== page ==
per cent. of this white mica, and of this only a small portion passes
into the paste. We have here, perhaps, the principal cause of the
greater hardness and the higher softening-point of European compared
with Oriental porcelain.

We shall see later on that this softer Chinese paste has many
advantages, especially in its relation to the glaze and the enamels, but
for the present we will continue to take the more ‘severe’ European
porcelain as our type.

Let us consider what takes place during the firing of a paste of this
latter description. After all the water, including that in combination
in the kaolin, has been driven off, we have, as the temperature rises,
an intimate mixture of two silicates, one of which, if heated alone,
would be unaltered by any temperature at our command–this is the
silicate of alumina derived from the kaolin; while the other is a
fusible silicate of alumina and potash. There is also present a certain
amount of free silica. There is reason to believe that at a certain
point a chemical reaction takes place between these constituents,
accompanied by a local rapid rise of temperature in the materials, the
rise being due to this reaction. As a result there is a rearrangement of
the molecules of the mass, although no complete fusion takes place. It
is now, says M. Vernadsky (_Comptes Rendus_, 1890, p. 1377)–we are now
following the account of his experiments–that the sub-crystalline
rods–the baculites of which we have already spoken–are formed. M.
Vernadsky claims to have separated these rods from the glassy base by
means of hydrofluoric acid, in which the former were insoluble. He found
them to consist of a very basic silicate of alumina, containing as much
as 70 per cent. of that earth, while the glassy base was chiefly
composed of silica in combination with the potash and with a small
quantity of alumina. In their optical properties the crystals or
baculites resemble the mineral known as sillimanite, a natural silicate
of alumina.

This is all that scientific research has so far been able to tell us of
the intimate constitution of porcelain; but as far as it goes, it is
evidence in favour of our claim that we are dealing with a definite
substance, _sui generis_, and not merely with a casual mixture of
certain superior kinds of clay, something, as we have said, between
glass and stoneware.

There are certain other elements that enter at times into the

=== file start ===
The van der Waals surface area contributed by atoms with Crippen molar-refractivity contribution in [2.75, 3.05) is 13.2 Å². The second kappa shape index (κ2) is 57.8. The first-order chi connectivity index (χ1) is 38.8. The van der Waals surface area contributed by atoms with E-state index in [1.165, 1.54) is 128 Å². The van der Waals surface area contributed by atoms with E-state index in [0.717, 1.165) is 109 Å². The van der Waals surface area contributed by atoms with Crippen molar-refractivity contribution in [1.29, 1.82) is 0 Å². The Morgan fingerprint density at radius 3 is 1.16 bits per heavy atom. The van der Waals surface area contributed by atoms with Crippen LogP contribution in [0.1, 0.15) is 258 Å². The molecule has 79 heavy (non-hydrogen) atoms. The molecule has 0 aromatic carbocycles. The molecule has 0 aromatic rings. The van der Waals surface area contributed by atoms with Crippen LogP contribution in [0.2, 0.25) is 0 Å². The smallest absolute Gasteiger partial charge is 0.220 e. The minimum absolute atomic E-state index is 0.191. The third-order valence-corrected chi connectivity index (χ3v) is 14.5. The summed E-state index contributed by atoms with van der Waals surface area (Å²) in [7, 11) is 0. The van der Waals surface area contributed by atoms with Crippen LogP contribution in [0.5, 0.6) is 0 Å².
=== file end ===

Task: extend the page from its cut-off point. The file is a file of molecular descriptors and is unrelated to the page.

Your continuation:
composition of porcelain–magnesia, which may have been added to the
paste in the form either of steatite or magnesite; and lime, derived
either from gypsum or chalk. These additions generally tend to increase
the fusibility of the paste, especially when accompanied by an
additional dose of silica; but as their presence is not essential we are
not concerned with these substances here.

The glazes used for porcelain are as a rule distinguished by their
comparative infusibility and by their containing no lead. The
composition of these glazes follows more or less that of the paste that
they cover, with such modifications, however, as to allow of a somewhat
lower fusing-point: as in the case of the paste, there is a harder and
more refractory, and a softer and more fusible, type. The harder glazes
are composed essentially of felspar, with the addition in most cases of
silica, kaolin, and powdered fragments of porcelain. At Sèvres, a
natural rock, pegmatite, consisting chiefly of felspar, has been melted
to form a glaze without further addition. Of late years, however, the
introduction of a milder type of porcelain has necessitated the use of a
more fusible glaze, containing a considerable quantity of lime, and it
is a glaze of this latter type that has with few exceptions found favour
in other districts where porcelain is made.

We have attempted in this chapter to give some idea of the nature of
porcelain from a physical and chemical point of view, and in doing so
have taken as our type the hard, refractory paste of Europe. When we
come to describe the porcelain of the Chinese, we shall notice some
important divergences from this type. We say nothing here of the
soft-paste porcelains, seeing that so long as we confine ourselves to
the question of chemical composition and physical properties, they lie
entirely outside our definitions. It is only from the point of view of
its history and of its artistic qualities that this group has any claim
to the name of porcelain.